IBM plans to spend US$100 million during the next three years to expand Linux support to the client side of its Lotus Workplace collaboration applications, a move it said would give customers more choice in their desktop operating systems.
In an announcement Thursday, the company said it will invest the money in software development, testing and evaluation, independent software vendor support and channel marketing.
"Since customers have been looking for ways to extend the value of Linux to the desktop, IBM felt the time was right to deliver a fully supported Linux client alternative," Ambuj Goyal, general manager of Workplace, Portal and Collaboration Software for IBM, said in a statement.
Arthur Fontaine, a senior market manager in IBM's Lotus Software Group, said here at the LinuxWorld Conference & Expo that the company is racheting up its Workplace efforts to allow users to have desktop Linux alternatives. "The investment we're making really signifies our confidence that the client (market for Linux) is ready to take off," he said. "It's kind of a lead and seed strategy. We're saying that everything we do, Linux will be the focus of it, even more than in the past."
As part of that effort, the Workplace client will offer Linux support in Version 2.5, which is expected to be released this quarter. A Macintosh version will also be released in the future, he said. The Workplace server application is already cross-platform-capable.
"The ability to have all of these things in one place, without platform dependency, is really what has our customers excited," Fontaine said. "We're not saying you have to go with Windows, we're not saying you have to go with Linux. We're saying it doesn't matter anymore. "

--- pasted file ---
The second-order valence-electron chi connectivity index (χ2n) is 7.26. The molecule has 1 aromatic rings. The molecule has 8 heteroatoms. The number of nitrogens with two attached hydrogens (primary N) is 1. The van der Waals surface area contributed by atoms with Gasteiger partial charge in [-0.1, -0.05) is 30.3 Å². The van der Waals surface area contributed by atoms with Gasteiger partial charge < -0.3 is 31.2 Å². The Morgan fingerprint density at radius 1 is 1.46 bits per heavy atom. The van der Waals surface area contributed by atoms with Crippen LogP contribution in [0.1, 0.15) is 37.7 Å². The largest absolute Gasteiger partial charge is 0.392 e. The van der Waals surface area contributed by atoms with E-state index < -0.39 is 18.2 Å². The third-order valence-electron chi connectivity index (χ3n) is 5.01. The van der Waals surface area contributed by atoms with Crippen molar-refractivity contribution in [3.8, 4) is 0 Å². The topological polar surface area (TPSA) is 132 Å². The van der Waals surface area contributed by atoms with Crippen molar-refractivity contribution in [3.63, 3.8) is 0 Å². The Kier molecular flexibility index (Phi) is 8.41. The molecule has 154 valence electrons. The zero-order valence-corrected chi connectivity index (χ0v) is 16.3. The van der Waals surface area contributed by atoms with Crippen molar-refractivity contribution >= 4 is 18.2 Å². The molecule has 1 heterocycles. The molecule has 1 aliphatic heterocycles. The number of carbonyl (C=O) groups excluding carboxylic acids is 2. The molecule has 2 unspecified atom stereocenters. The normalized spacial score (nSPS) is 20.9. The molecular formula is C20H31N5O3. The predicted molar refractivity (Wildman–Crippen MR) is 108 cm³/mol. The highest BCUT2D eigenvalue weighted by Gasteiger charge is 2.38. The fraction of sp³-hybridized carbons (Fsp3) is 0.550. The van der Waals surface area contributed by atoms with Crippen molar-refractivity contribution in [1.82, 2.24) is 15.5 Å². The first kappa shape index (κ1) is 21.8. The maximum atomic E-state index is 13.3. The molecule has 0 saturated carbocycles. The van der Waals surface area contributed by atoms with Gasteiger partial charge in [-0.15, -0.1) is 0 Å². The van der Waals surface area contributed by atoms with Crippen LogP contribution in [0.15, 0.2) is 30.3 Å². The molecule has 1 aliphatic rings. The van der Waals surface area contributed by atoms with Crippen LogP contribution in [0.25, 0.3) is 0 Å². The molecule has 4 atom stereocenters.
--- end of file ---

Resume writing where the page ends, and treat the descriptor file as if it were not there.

Later this quarter, IBM plans to integrate the operations of the Lotus Workplace and Notes applications so all work can be done in the same Workplace interface. That capability will be extended to Linux users within the next year.
Pioneer Petroleums is waiting for the next version of Workplace before it completes a rollout of Workplace to its 150 stores, according to Dale Sinstead, director of information systems and technology at the Canadian retailer. So far it has rolled out Workplace to 25 Linux desktops, he said.
Pioneer is relying on IBM Workplace, running on Linux, to give store employees access to messaging, calendaring, scheduling and company document libraries. Sinstead said he's looking forward to the new version for its advanced tools, improved spreadsheet technology, increased performance and better integration with its Lotus Domino server.
Computerworld's Carol Sliwa contributed to this story.